Another nuance about hauling boats involves time and liability. These boats are pretty pristine. They use carpet in between the nylon straps and the boat frame to protect the boat frame. So you really need to go over the boat with a fine tooth comb when you pick them up because many of the receivers will spend a good 30 minutes to an hour inspecting the boat.

Fm:

Dispatcher, Fleet Manager, Driver Manager

The primary person a driver communicates with at his/her company. A dispatcher can play many roles, depending on the company's structure. Dispatchers may assign freight, file requests for home time, relay messages between the driver and management, inform customer service of any delays, change appointment times, and report information to the load planners.

HOS:

Hours Of Service

HOS refers to the logbook hours of service regulations.
Rob D.'s Comment
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I’ve been to Tennessee, Georgia (Atlanta area), Denver, Pennsylvania, West Virginia, and Minnesota. Wisconsin drivers are my new most hated drivers. One guy passed me on the left and got back into the right line despite the two flashing signs and a row of barrels indicating the right lane was closed. Another time I had my left turn signal on to merge left because the right lane was closing. I had it on for quite a while and let two cars get ahead of me so there was enough gap for me to get over. The car in the left lane behind me kept coming up beside me even though I was already half way in the lane. And it’s not just the drivers, in a construction zone where traffic had been reduced to one lane, there was a right lane closed ahead sign. Interesting, after the sign, it opened up into two lanes.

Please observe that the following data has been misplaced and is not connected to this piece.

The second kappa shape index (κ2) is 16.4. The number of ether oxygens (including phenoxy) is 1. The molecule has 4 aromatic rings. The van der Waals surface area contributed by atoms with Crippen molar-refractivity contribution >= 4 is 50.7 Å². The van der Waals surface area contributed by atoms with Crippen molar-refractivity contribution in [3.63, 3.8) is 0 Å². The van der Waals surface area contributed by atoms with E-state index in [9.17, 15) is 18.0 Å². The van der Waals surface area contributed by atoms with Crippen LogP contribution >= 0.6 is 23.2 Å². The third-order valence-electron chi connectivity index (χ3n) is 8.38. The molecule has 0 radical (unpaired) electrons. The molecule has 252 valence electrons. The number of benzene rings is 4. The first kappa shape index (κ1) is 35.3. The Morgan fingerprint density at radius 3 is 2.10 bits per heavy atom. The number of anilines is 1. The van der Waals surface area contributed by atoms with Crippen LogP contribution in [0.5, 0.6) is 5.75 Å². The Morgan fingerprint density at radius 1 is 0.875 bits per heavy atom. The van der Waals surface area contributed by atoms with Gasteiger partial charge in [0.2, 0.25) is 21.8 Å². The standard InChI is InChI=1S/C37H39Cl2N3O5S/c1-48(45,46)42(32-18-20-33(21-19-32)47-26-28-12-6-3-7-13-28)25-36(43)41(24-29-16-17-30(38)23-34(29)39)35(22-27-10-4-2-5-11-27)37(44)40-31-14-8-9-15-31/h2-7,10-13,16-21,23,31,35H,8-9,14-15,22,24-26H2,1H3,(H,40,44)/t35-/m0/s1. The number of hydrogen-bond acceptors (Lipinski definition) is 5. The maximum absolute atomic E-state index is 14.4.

In addition to the boat hauling nuances, I’m learning a lot about driving generally. I’ve learned you really need to pack things tightly in these storage compartments if you don’t want a jumble of stuff when you open it. I’ve also learned that you have to be careful how you move in these Cascadias. If you try to use the lower bunk as a workspace while standing up you will hit your head on the ladder mount. Also, you need to make sure you close all of the cabinet doors because you’ll hit your head on those.

As far as driving, backing these trailers is both easy and hard. They are 53’ trailers but the kingpin is pretty far forward to where there is only about 2 inches overhang in front of my fifth wheel. I’m 75 feet from the back of the trailer to the deer guard. These are closed tandems so they are easy to make turns, but the tandems are positioned as far forward as the most forward position on a box trailer. All that trailer behind the tandems makes it hard to back into a spot without encroaching into the passenger side park spot next to you. You pretty much need to have the trailer almost perfectly parallel to the parking spot to not go over the line. So far, I’ve been able to find either two open spots together or get my set up to where I can see both sides of my trailer.